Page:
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IBDvalueinvestin (98.74)

FED. makes Game Changing moves.



March 19, 2009 – Comments (4) | RELATED TICKERS: GOLD , JRCCQ , ERX

Commodities : Gold, Coal, Oil, Copper soaring today after the FED. makes game changing move yesterday. Others that will be helped with lower rates are Credit cards, Builders, Banks, Mortgage companies.

Here we Go Rates going to 4 1/2% - 4% now with Fed. decision and if you pay points you can actually get rates in the 3% area.

Fed said it will buy up to $300 billion in long-term Treasury securities over the next six months.

If so could help the economy because many kinds of debt -- from mortgages to corporate bonds -- are linked to Treasury rates. Fed purchases would boost Treasury prices and drive down their rates. That would ripple through and lower rates on other kinds of debt.

At the same time, the Fed left a key short-term bank lending rate at a record low of between zero and 0.25 percent. Economists predict the Fed will hold the rate in that zone for the rest of this year and for most -- if not all -- of next year.

The last time the Fed set out to influence long-term interest rates was during the 1960s with Operation Twist, conceived by the Kennedy administration.

4 Comments – Post Your Own

#1) On March 19, 2009 at 3:08 PM, IBDvalueinvestin (98.74) wrote:

How much did the FED. change the game by? $1Trillion Plus which is an historic event.

Dollar falls after big US stimulus move1 hr 2 mins ago

LONDON (AFP) – The dollar dropped further against other major currencies on Thursday a day after the Federal Reserve stunned investors by saying it would pump more than a trillion dollars into the financial system.

The US Fed's decision to buy long-term Treasury bonds and mortgage securities made US assets less attractive to investors, dealers said.

"The surprise announcement prompted investors to sell the dollar immediately," said Masato Otsubo, a dealer at Resona Bank.

Lee Hardman, an analyst at Bank of Tokyo-Mitsubishi, called the Fed's move "a game changer."

"The Fed's shock and awe approach clearly marks it out now as the most aggressive central bank in its response to monetary easing which should weigh on the dollar," he wrote.

In late London trade, the euro rose to 1.3694 dollars from 1.3509 dollars late in New York on Wednesday.

Against the Japanese currency, the dollar fell to 93.77 yen from 96.03 yen on Wednesday.

The dollar lost more than three percent against the euro Wednesday, hitting a two-month low, while falling more than two percent versus the yen.

"The dollar's decline reflects both its diminished appeal as a store of value and reduced relative yield appeal," Hardman wrote in a note.

"The aggressive monetary easing approach should also help to further fuel the recent bear market rally in risk assets, thus undermining safe haven demand for the dollar."

The Fed said it would buy up to 300 billion dollars in long-term US Treasury bonds over the next six months and boost its purchases of mortgage securities by 750 billion dollars in an effort to revive the ailing economy.

"This is an extraordinary shift in intent that will give risk appetite a shot in the arm and send the US dollar reeling at the same time," Standard Chartered analysts said.

The Fed's efforts to get more money into circulation prompted investors to rethink their view of the dollar as a relatively safe bet.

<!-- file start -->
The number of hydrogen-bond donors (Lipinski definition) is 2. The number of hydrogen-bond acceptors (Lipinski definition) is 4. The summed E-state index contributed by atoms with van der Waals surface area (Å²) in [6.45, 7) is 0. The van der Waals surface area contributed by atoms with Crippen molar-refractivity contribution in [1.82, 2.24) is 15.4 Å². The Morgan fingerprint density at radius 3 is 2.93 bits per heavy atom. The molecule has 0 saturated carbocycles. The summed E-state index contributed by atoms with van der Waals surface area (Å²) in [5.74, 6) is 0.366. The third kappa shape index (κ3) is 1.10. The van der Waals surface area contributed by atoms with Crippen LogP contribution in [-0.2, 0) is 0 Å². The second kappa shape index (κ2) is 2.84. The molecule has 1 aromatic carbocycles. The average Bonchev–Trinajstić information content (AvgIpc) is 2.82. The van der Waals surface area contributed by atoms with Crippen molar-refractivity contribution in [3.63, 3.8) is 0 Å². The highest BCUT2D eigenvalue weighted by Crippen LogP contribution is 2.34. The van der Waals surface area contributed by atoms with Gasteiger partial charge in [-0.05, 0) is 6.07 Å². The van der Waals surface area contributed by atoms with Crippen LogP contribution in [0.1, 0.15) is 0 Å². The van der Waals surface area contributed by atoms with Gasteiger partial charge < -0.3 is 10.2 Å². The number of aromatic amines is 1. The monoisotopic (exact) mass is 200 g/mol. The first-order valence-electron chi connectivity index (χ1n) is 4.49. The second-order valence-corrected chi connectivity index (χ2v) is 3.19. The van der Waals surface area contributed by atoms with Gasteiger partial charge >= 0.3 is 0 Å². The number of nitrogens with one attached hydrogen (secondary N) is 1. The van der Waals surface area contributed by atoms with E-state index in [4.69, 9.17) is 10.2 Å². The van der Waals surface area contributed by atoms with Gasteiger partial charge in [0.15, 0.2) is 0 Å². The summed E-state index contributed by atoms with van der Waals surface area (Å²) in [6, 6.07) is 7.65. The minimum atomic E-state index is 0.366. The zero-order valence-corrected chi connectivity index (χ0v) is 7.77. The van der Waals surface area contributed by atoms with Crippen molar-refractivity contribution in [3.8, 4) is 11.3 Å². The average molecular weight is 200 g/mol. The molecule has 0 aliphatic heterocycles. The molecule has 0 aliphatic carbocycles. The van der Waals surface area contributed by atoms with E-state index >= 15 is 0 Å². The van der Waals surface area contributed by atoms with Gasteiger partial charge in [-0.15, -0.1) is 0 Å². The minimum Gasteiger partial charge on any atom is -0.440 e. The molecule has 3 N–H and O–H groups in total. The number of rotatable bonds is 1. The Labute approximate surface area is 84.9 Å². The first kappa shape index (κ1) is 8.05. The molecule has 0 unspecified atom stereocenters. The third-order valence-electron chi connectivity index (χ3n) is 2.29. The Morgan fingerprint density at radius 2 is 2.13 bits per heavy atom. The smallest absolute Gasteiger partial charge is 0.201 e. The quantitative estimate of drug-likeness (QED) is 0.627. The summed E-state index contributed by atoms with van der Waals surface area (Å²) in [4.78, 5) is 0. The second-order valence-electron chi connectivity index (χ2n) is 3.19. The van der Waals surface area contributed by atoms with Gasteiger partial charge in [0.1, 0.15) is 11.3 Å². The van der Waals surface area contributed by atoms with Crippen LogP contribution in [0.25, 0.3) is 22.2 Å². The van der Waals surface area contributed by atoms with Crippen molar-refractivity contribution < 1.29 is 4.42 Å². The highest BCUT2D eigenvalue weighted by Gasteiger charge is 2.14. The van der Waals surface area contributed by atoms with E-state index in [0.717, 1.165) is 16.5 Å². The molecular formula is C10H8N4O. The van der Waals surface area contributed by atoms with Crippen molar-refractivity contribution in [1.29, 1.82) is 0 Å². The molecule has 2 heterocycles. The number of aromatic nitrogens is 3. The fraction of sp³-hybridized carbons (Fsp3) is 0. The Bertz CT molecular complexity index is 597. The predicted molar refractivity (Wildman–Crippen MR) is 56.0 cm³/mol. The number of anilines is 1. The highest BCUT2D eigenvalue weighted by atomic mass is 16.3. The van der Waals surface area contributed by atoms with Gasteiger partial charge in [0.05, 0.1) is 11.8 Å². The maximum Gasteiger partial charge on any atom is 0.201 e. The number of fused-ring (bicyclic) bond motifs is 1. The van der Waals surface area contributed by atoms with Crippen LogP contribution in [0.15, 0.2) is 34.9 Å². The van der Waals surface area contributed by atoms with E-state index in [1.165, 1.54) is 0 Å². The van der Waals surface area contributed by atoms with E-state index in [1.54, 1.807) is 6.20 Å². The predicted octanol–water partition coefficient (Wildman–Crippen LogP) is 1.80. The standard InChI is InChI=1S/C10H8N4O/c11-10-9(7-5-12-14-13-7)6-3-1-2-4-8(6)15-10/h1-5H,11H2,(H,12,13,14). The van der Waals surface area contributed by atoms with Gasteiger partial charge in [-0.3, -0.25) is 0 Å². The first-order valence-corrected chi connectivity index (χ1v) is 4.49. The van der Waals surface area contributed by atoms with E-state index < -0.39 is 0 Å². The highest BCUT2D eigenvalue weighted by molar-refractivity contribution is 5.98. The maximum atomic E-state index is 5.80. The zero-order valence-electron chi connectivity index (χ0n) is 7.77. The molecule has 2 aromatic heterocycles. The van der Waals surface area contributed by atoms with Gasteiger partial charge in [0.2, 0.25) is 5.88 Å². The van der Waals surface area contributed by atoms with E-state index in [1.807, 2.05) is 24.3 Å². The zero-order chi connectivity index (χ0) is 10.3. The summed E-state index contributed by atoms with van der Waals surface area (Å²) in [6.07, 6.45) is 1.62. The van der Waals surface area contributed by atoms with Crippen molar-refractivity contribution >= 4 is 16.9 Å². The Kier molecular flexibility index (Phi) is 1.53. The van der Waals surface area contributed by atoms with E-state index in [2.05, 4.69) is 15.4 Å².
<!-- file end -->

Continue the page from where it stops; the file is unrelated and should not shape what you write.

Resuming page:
"Fears that the US will print money and debase the currency is leading to a questioning of the dollar as a safe haven and could push the price of gold much higher," NAB Capital analyst John Kyriakopoulos said.

If the European Central Bank also announces similar moves to put more money in circulation in the eurozone, however, that could support the dollar against the euro, although it looks unlikely in the short-term, Kyriakopoulos said.

EU leaders have signalled resistance to this approach.

Some traders said the Fed's actions could ultimately be positive for the dollar if they help put the US economy back on its feet, noting that US shares had rallied initially in response to the announcement although Wall Street fell back later on Thursday.

In London trade on Thursday, the euro was changing hands at 1.3694 dollars against 1.3509 dollars late on Wednesday, at 128.48 yen (129.74), 0.9417 pounds (0.9444) and 1.5374 Swiss francs (1.5391).

The dollar stood at 93.77 yen (96.03) and 1.1204 Swiss francs (1.1391).

The pound was at 1.4574 dollars (1.4300).

On the London Bullion Market, the price of gold soared to 956.50 dollars an ounce from 893.25 dollars an ounce late on Wednesday.


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#2) On March 19, 2009 at 3:10 PM, KamranatUCLA (29.37) wrote:

yes operation twist 2...twist the arm of Americans to the point of breaking it.

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#3) On March 19, 2009 at 3:23 PM, Gemini846 (35.49) wrote:

You know for all the "well connected" mantra people always talked about the Kennedy he seemed to be far from a "Good ole boy liberal Democrat".  Wasn't the Kennedy administration the one that briefly issued US Notes against silver?

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#4) On March 19, 2009 at 3:52 PM, IBDvalueinvestin (98.74) wrote:

Remember the 1970's?

When average factory worker was making $100/wk

Then 10yrs later they were making $300/wk


Thats whats going to happen by the time 10yrs passes.


People earning $50k today will be earning $150K in 10yrs.

Thats called inflation.

Those that buy houses today will basically be buying them for almost free when you factor in inflation.

My dad bought a house in 1974 for 30k and sold it in 1992 for 200k thats a huge markup all caused by Inflation.


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